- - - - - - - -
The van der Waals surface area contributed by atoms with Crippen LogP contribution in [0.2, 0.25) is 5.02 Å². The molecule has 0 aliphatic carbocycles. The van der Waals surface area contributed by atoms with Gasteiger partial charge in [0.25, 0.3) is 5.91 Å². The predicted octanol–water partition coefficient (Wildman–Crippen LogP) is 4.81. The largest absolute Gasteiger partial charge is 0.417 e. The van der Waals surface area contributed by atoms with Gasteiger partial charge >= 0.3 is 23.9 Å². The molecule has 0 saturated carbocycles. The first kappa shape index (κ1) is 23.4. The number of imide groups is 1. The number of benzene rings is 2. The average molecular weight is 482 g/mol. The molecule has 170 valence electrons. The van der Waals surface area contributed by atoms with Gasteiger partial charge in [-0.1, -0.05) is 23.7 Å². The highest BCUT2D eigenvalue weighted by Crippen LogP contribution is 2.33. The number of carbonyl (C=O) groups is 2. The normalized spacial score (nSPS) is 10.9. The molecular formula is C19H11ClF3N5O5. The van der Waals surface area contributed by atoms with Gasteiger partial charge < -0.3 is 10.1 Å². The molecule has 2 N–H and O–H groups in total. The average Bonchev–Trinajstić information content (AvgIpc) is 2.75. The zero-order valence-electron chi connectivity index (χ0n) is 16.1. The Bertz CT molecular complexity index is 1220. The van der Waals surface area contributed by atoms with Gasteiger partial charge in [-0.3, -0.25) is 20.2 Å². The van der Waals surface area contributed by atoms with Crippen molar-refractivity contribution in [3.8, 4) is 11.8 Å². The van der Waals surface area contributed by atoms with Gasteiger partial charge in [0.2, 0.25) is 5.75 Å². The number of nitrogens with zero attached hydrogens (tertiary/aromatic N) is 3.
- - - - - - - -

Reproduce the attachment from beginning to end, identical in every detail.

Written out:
The van der Waals surface area contributed by atoms with Crippen LogP contribution in [0.2, 0.25) is 5.02 Å². The molecule has 0 aliphatic carbocycles. The van der Waals surface area contributed by atoms with Gasteiger partial charge in [0.25, 0.3) is 5.91 Å². The predicted octanol–water partition coefficient (Wildman–Crippen LogP) is 4.81. The largest absolute Gasteiger partial charge is 0.417 e. The van der Waals surface area contributed by atoms with Gasteiger partial charge >= 0.3 is 23.9 Å². The molecule has 0 saturated carbocycles. The first kappa shape index (κ1) is 23.4. The number of imide groups is 1. The number of benzene rings is 2. The average molecular weight is 482 g/mol. The molecule has 170 valence electrons. The van der Waals surface area contributed by atoms with Gasteiger partial charge in [-0.1, -0.05) is 23.7 Å². The highest BCUT2D eigenvalue weighted by Crippen LogP contribution is 2.33. The number of carbonyl (C=O) groups is 2. The normalized spacial score (nSPS) is 10.9. The molecular formula is C19H11ClF3N5O5. The van der Waals surface area contributed by atoms with Gasteiger partial charge < -0.3 is 10.1 Å². The molecule has 2 N–H and O–H groups in total. The average Bonchev–Trinajstić information content (AvgIpc) is 2.75. The zero-order valence-electron chi connectivity index (χ0n) is 16.1. The Bertz CT molecular complexity index is 1220. The van der Waals surface area contributed by atoms with Gasteiger partial charge in [-0.3, -0.25) is 20.2 Å². The van der Waals surface area contributed by atoms with Crippen molar-refractivity contribution in [3.8, 4) is 11.8 Å². The van der Waals surface area contributed by atoms with Gasteiger partial charge in [0.2, 0.25) is 5.75 Å². The number of nitrogens with zero attached hydrogens (tertiary/aromatic N) is 3.